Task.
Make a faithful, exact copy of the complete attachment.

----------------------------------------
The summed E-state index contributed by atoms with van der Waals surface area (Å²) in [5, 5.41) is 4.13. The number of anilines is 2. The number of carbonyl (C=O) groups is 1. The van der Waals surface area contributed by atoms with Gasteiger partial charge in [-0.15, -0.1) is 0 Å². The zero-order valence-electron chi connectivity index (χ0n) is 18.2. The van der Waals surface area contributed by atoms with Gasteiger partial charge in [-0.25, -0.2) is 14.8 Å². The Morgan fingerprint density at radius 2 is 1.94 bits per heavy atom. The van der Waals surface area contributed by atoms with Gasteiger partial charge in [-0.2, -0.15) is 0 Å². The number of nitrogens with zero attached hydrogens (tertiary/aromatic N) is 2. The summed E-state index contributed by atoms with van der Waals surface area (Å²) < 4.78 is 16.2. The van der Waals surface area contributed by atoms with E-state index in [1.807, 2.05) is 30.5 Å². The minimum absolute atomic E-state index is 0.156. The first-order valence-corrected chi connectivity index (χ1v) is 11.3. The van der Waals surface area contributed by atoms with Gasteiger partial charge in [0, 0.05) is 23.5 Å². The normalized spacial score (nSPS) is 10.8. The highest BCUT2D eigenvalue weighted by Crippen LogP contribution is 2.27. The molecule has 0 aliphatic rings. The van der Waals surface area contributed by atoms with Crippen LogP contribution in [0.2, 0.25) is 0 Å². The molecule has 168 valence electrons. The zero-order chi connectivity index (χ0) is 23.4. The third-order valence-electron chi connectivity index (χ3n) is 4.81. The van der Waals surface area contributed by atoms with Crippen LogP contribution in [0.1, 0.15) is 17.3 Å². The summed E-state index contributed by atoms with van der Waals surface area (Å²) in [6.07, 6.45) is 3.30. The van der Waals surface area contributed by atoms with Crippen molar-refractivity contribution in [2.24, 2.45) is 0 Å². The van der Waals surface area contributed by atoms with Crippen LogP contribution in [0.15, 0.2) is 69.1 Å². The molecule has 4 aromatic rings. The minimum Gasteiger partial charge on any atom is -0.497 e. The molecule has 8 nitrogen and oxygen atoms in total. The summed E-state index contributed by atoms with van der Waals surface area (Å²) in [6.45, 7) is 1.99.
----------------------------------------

The summed E-state index contributed by atoms with van der Waals surface area (Å²) in [5, 5.41) is 4.13. The number of anilines is 2. The number of carbonyl (C=O) groups is 1. The van der Waals surface area contributed by atoms with Gasteiger partial charge in [-0.15, -0.1) is 0 Å². The zero-order valence-electron chi connectivity index (χ0n) is 18.2. The van der Waals surface area contributed by atoms with Gasteiger partial charge in [-0.25, -0.2) is 14.8 Å². The Morgan fingerprint density at radius 2 is 1.94 bits per heavy atom. The van der Waals surface area contributed by atoms with Gasteiger partial charge in [-0.2, -0.15) is 0 Å². The number of nitrogens with zero attached hydrogens (tertiary/aromatic N) is 2. The summed E-state index contributed by atoms with van der Waals surface area (Å²) < 4.78 is 16.2. The van der Waals surface area contributed by atoms with E-state index in [1.807, 2.05) is 30.5 Å². The minimum absolute atomic E-state index is 0.156. The first-order valence-corrected chi connectivity index (χ1v) is 11.3. The van der Waals surface area contributed by atoms with Gasteiger partial charge in [0, 0.05) is 23.5 Å². The normalized spacial score (nSPS) is 10.8. The highest BCUT2D eigenvalue weighted by Crippen LogP contribution is 2.27. The molecule has 0 aliphatic rings. The van der Waals surface area contributed by atoms with Crippen LogP contribution in [0.2, 0.25) is 0 Å². The molecule has 168 valence electrons. The zero-order chi connectivity index (χ0) is 23.4. The third-order valence-electron chi connectivity index (χ3n) is 4.81. The van der Waals surface area contributed by atoms with Crippen LogP contribution in [0.1, 0.15) is 17.3 Å². The summed E-state index contributed by atoms with van der Waals surface area (Å²) in [6.07, 6.45) is 3.30. The van der Waals surface area contributed by atoms with Crippen molar-refractivity contribution in [2.24, 2.45) is 0 Å². The van der Waals surface area contributed by atoms with Crippen LogP contribution in [0.15, 0.2) is 69.1 Å². The molecule has 4 aromatic rings. The minimum Gasteiger partial charge on any atom is -0.497 e. The molecule has 8 nitrogen and oxygen atoms in total. The summed E-state index contributed by atoms with van der Waals surface area (Å²) in [6.45, 7) is 1.99.